Hugo had lost all sense of time and place. His body had stopped responding, breathing, and pumping blood around his organs. Now he was afraid. There had to be more than this. Anger bubbled up in him that all the beliefs he’d nurtured over his lifetime might have been built on a lie.
‘Where are the angels and the harps? I can’t stay here forever. For eternity. Can I?’
He became aware of the blackness lifting around him. There were no features about the place he was in, it was just grey, but at least that was better than the black. He looked down but couldn’t see his body. His mind, or consciousness or soul, was floating free of his physical self. The panic receded a little.
A deep voice broke into his thoughts: Hugo Steer, why are you here?
‘What do you mean? I don’t understand. Who is this?’ Hugo peered through the fog but couldn’t make out anything. The fear and panic rose again, and he tried to take back control.
You were meant to die and should be on your way by now. Why are you still here? The voice sounded aggrieved. You didn’t change your mind, did you?
‘Well yes, as a matter of fact, I did. I mean, I was all ready to go, lying in my bed, waiting for it to be over, when I had this thought: I haven’t DONE anything with my life. So, I changed my mind and was thinking, that I wasn’t ready yet and that I wanted another chance and then I found myself here. Where am I? It isn’t, um, it isn’t Hell, is it?
This isn’t anywhere, it’s Limbo. It’s where souls come who haven’t completely let go. All the stories about ghosts are about the souls who are waiting here. They are the ones who haven’t quite managed to get across to the other side.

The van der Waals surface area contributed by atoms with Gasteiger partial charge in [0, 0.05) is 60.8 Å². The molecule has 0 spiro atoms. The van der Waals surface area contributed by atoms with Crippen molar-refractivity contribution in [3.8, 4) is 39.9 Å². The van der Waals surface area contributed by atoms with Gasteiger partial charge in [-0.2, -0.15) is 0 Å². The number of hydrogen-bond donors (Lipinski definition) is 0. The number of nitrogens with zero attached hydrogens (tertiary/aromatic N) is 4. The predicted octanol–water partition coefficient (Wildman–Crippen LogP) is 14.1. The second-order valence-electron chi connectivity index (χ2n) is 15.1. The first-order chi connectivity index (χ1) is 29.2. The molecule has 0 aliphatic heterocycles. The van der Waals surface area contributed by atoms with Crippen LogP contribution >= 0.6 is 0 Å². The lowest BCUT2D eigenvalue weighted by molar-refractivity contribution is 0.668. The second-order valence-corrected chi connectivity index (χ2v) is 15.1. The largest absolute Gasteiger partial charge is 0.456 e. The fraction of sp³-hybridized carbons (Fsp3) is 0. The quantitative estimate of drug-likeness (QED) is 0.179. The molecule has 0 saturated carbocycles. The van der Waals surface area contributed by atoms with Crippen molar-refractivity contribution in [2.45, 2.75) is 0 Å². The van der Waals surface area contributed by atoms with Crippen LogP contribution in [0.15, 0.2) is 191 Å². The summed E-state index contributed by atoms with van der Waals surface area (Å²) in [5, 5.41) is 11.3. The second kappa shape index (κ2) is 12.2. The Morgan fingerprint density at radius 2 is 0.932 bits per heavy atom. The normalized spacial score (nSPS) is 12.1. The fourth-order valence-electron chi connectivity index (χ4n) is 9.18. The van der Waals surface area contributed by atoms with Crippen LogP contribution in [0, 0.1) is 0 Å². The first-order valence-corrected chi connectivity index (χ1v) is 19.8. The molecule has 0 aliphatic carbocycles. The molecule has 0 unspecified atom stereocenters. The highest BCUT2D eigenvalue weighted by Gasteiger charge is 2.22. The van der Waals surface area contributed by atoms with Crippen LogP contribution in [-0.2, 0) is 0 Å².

‘But how long do they wait?’
Oh, some of them have been here for centuries. They get lost along the way and they never get back on track.
The voice sounded bored, but Hugo needed to know more if he was to have any hope of leaving. ‘So, how do I get out of here?’
That depends on you. Do you want to return, or do you want to go on? You have a choice to make. I suppose you want to go to Heaven? Hah. That isn’t where you were heading.
‘What? Why? I’ve never done anything wrong. Of course, I’m going to Heaven.’
You said it yourself: what have you achieved? Do you think they allow just any old soul through the Pearly Gates? You have to earn that privilege.
Are you prepared to offer recompense for the trouble you’ve caused, by changing your mind like that, when everything was set to bring you over? Have you any idea of the effort it takes, every time one of you lot does that?
Definite self-righteous indignation in the voice now. Hugo felt himself curl up in embarrassment, as he recognised the tone as being one he often used himself in the office when the younger staff had neglected to do some task to his satisfaction. He thought about what the voice had said. Could he really change his life and make a difference?
Well? What’s it to be? Make up your mind.
That tone again; how like himself – his old self – the voice sounded.
‘Please, I want to go back and have another chance.’
The voice sighed.. Very well. But take note, Hugo Steer: This is your only opportunity, so make the most of it. It won’t be easy – you will find things have changed when you return.
Hugo didn’t much like the sound of that. In fact, it seemed pretty threatening to him, but as he was pondering over what the voice could have meant, he realised that he could hear other sounds around him. This time he was sure his eyes were closed, so he opened them to discover that he was in a bed with high metal sides, surrounded by machines winking at him with red and green lights. They appeared to be connected to various parts of his body by means of wires taped onto his skin.